Pear & ginger loaf cake

Pear & ginger loaf cake

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(53 ratings)

Prep: 30 mins Cook: 1 hr, 45 mins


Serves 8
This makes a lovely teatime treat or pudding, served with cream and also works well with apple and cinnamon or damson and vanilla

Nutrition and extra info

  • Freezable

Nutrition: per serving

  • kcal453
  • fat23g
  • saturates14g
  • carbs62g
  • sugars43g
  • fibre2g
  • protein4g
  • salt0.5g
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  • 200g unsalted butter, plus extra for greasing
  • 100g caster sugar
  • 100g soft brown sugar



    Honey and syrups made from concentrated fruit juice were the earliest known sweeteners. Today,…

  • 2 large eggs, beaten



    The ultimate convenience food, eggs are powerhouses of nutrition, packed with protein and a…

  • 1 tsp vanilla extract
  • 200g self-raising flour
  • 1 tsp baking powder
    Baking powder

    Baking powder

    bay-king pow-dah

    Baking powder is a raising agent that is commonly used in cake-making. It is made from an alkali…

  • 2 balls stem ginger in syrup, drained and chopped
  • 2 pears, peeled, cored and roughly chopped



    Like apples, to which they are related, pears come in thousands of varieties, of which only a…

For the glaze

  • 3 tbsp syrup from the ginger jar
  • 3 tbsp granulated sugar



    Honey and syrups made from concentrated fruit juice were the earliest known sweeteners. Today,…


  1. Heat oven to 160C/140C fan/gas 3. Grease and line the base and sides of a 900g/2lb loaf tin with baking parchment, ensuring the parchment comes 2cm above the top of the tin. Beat the butter and sugars together until pale, then gradually stir in the eggs and vanilla extract. Fold the flour, baking powder and a pinch of salt into the mix, then quickly stir through the stem ginger and pears. Pour the mixture into the loaf tin, smooth the surface, then bake for 1 hr - 1 hr 10 mins or until a skewer inserted in the centre comes out clean. Allow to cool in the tin.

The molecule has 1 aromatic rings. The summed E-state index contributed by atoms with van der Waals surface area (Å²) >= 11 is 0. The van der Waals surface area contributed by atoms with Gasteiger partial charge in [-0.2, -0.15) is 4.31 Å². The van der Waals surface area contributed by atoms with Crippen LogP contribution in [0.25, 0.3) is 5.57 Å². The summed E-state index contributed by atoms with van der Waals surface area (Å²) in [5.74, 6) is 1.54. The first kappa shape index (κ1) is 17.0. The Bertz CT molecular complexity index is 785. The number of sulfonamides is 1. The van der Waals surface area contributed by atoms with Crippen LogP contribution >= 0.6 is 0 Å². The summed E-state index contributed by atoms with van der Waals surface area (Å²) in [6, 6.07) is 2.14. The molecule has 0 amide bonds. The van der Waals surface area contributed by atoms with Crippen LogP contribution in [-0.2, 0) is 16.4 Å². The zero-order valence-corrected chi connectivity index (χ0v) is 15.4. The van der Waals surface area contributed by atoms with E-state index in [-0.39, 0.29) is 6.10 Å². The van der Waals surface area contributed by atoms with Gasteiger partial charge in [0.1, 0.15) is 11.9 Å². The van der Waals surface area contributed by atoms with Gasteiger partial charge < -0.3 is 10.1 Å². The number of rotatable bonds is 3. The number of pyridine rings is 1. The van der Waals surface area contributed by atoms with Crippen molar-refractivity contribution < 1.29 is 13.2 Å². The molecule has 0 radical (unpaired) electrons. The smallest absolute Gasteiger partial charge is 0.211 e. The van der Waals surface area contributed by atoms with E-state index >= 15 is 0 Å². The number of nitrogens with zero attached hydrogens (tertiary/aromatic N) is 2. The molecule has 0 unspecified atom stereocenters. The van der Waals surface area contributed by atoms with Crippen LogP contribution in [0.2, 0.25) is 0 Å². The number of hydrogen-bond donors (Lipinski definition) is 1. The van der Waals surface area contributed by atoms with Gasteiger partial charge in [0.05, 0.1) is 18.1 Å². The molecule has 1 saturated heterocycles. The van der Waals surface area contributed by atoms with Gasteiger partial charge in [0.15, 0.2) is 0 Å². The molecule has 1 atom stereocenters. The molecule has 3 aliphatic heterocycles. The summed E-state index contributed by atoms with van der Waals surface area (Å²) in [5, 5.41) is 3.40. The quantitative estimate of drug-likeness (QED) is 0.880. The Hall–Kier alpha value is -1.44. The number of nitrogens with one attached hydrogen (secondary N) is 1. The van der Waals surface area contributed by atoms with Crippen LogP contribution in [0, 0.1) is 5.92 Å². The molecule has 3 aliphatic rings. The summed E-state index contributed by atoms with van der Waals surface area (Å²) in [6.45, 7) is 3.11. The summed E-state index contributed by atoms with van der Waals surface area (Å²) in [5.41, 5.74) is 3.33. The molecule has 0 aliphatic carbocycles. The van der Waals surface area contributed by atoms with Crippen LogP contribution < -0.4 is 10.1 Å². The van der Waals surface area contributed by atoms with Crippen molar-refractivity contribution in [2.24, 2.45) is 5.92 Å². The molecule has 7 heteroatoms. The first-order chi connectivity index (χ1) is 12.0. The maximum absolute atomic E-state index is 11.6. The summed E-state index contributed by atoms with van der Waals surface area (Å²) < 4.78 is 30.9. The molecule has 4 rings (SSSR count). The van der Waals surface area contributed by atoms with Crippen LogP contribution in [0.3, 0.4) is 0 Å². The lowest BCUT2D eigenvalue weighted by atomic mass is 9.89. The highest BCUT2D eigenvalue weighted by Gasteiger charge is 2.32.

2. To make the glaze, mix the syrup with 1 tsp water and the sugar. Poke the surface of the loaf all over with a skewer, then pour on the syrup. Serve warm with cream, or allow to cool completely.

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Comments, questions and tips

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Cilla Mckechnie's picture
Cilla Mckechnie
27th Sep, 2019
This cake tastes wonderful. However, I also found that the cake rose too quickly, even spilling over the edge of the tin, and then sinking in the middle- I think the issue is the baking powder.I copied your "Summer fruit drizzle' recipe, which does not have any added baking powder but still using the above ginger and pear- much better result.
15th Mar, 2019
After reading previous comments I increased the oven temperature to gas 4 for the first half hour then reduced to 3. Didn't touch it until full hour. After cooling the top flattened slightly but no major sinking. Lovely taste will make again.
24th Sep, 2018